Lay Sermons, Addresses, and Reviews

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D. Appleton, 1888 - 378 páginas
 

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Página 31 - The chessboard is the world, the pieces are the phenomena of the universe, the rules of the game are what we call the laws of Nature. The player on the other side is hidden from us. We know that his play is always fair, just, and patient. But also we know, to our cost, that he never overlooks a mistake, or makes the smallest allowance for ignorance.
Página 34 - Nature's discipline is not even a word and a blow, and the blow first; but the blow without the word. It is left to you to find out why your ears are boxed.
Página 146 - In itself it is of little moment whether we express the phenomena of matter in terms of spirit, or the phenomena of spirit in terms of matter; matter may be regarded as a form of thought, thought may be regarded as a property of matter ; each statement has a certain relative truth. But with a view to the progress of science the materialistic terminology is in every way to be preferred...
Página 249 - Mathematics may be compared to a mill of exquisite workmanship, which grinds you stuff of any degree of fineness ; but, nevertheless, what you get out depends on what you put in ; and as the grandest mill in the world will not extract wheat-flour from peascods, so pages of formulae will not get a definite result out of loose data.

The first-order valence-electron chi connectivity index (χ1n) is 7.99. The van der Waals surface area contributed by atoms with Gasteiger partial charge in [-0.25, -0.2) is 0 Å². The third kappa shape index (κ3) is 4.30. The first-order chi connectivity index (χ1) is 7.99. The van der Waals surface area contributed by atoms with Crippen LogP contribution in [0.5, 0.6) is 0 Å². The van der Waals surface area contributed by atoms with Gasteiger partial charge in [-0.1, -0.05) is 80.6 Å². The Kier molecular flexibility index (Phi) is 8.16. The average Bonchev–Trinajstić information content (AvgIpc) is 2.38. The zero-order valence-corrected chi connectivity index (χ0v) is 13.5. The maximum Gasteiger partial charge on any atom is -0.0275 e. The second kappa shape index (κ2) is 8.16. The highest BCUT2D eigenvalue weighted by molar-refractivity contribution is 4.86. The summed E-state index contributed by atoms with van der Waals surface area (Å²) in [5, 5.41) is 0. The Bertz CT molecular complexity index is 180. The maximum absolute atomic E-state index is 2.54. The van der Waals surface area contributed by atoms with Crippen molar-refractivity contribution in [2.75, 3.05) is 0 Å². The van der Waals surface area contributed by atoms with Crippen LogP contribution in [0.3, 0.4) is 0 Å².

Página 373 - SCHELLEN'S SPECTRUM ANALYSIS, in its application to Terrestrial Substances and the Physical Constitution of the Heavenly Bodies. Translated by JANE and C. LASSELL; edited, with Notes, by W. HUGGINS, LL.D. FRS With 13 Plates (6 coloured) and 223 Woodcuts. 8vo. price 28s. CELESTIAL OBJECTS for COMMON TELESCOPES.
Página 18 - The improver of natural knowledge absolutely refuses to acknowledge authority, as such. For him, scepticism is the highest of duties; blind faith the one unpardonable sin. And it cannot be otherwise, for every great advance in natural knowledge has involved the absolute rejection of authority...
Página 131 - Debemur morti nos nostraque," ' with a profounder meaning than the Roman poet attached to that melancholy line. Under whatever disguise it takes refuge, whether fungus or oak, worm or man, the living protoplasm not only ultimately dies and is resolved into its mineral and lifeless constituents, but is always dying, and, strange as the paradox may sound, could not live unless it died.
Página 12 - As when in heaven the stars about the moon Look beautiful, when all the winds are laid, And every height comes out, and jutting peak And valley, and the immeasurable heavens Break open to their highest, and all the stars Shine, and the Shepherd gladdens in his heart...
Página 31 - Yet it is a very plain and elementary truth, that the life, the fortune, and the happiness of every one of us, and, more or less, of those who are connected with us, do depend upon our knowing something of the rules of a game infinitely more difficult and complicated than chess. It is a game which has been played for untold ages, every man and woman of us being one of the two players in a game of his or her own. The chess-board is the world, the pieces are the phenomena of the universe, the rules...
Página 374 - Our Place among Infinities: A Series of Essays contrasting our Little Abode in Space and Time with the Infinities Around us.

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